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ADL Slams College Questionnaire

December 24, 1971
See Original Daily Bulletin From This Date

The Anti-Defamation League of B’nai B’rith “strenuously objected” today to ethnic and religious questions contained in an eight-page data-gathering form distributed by Brooklyn College to its students. The ADL declared that for a public institution to request such information “raises serious Constitutional questions.” The questionnaire is being used by the institution to computerize its record-keeping department.

In a letter to John W. Kneller, president of the college, Milton A. Seymour, chairman of the ADL’s New York Board, said that the ethnic and religious inquiries in the questionnaire “might well be regarded as public intrusion in an area reserved as completely private by the First Amendment.” The questionnaire asks the student to identify his ethnic origin, religious preference, and his parents’ religious preferences.

The questions are marked “optional” and a covering letter from Kneller says that the college is requesting information considered “essential and relevant to the business of the college and your education.” He added that all replies will be held in confidence. Seymour stated that even though the questions are optional “many students will be intimidated into answering them by the official nature of the enterprise.”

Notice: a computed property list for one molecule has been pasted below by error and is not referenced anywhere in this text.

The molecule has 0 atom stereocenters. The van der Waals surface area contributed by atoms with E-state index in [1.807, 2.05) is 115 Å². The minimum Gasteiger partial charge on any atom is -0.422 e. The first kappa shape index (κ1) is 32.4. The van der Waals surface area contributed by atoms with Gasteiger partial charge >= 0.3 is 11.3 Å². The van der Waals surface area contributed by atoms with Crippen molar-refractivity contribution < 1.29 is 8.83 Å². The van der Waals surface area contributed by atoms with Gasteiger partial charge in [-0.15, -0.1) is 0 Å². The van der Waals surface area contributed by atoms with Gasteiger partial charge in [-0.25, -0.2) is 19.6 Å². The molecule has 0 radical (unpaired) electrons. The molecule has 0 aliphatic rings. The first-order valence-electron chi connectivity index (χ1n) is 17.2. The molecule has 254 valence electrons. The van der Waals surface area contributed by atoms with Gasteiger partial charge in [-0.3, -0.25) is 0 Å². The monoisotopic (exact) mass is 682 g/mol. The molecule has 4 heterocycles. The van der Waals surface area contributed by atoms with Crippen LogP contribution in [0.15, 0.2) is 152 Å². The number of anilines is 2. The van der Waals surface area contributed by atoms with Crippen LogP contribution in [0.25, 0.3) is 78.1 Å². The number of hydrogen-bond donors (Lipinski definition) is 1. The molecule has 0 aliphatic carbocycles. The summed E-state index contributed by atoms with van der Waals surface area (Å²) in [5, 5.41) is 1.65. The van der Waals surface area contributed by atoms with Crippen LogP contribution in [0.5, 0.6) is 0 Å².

Noting recent criticism of computerized data banks and the dangers of improper dissemination of information so acquired, Seymour said that “added to those dangers is the completely gratuitous nature of the questions involved.” He asserted that without “clear and convincing proof” that the ethnic and religious information is necessary, “we must oppose the inclusion of such questions.”

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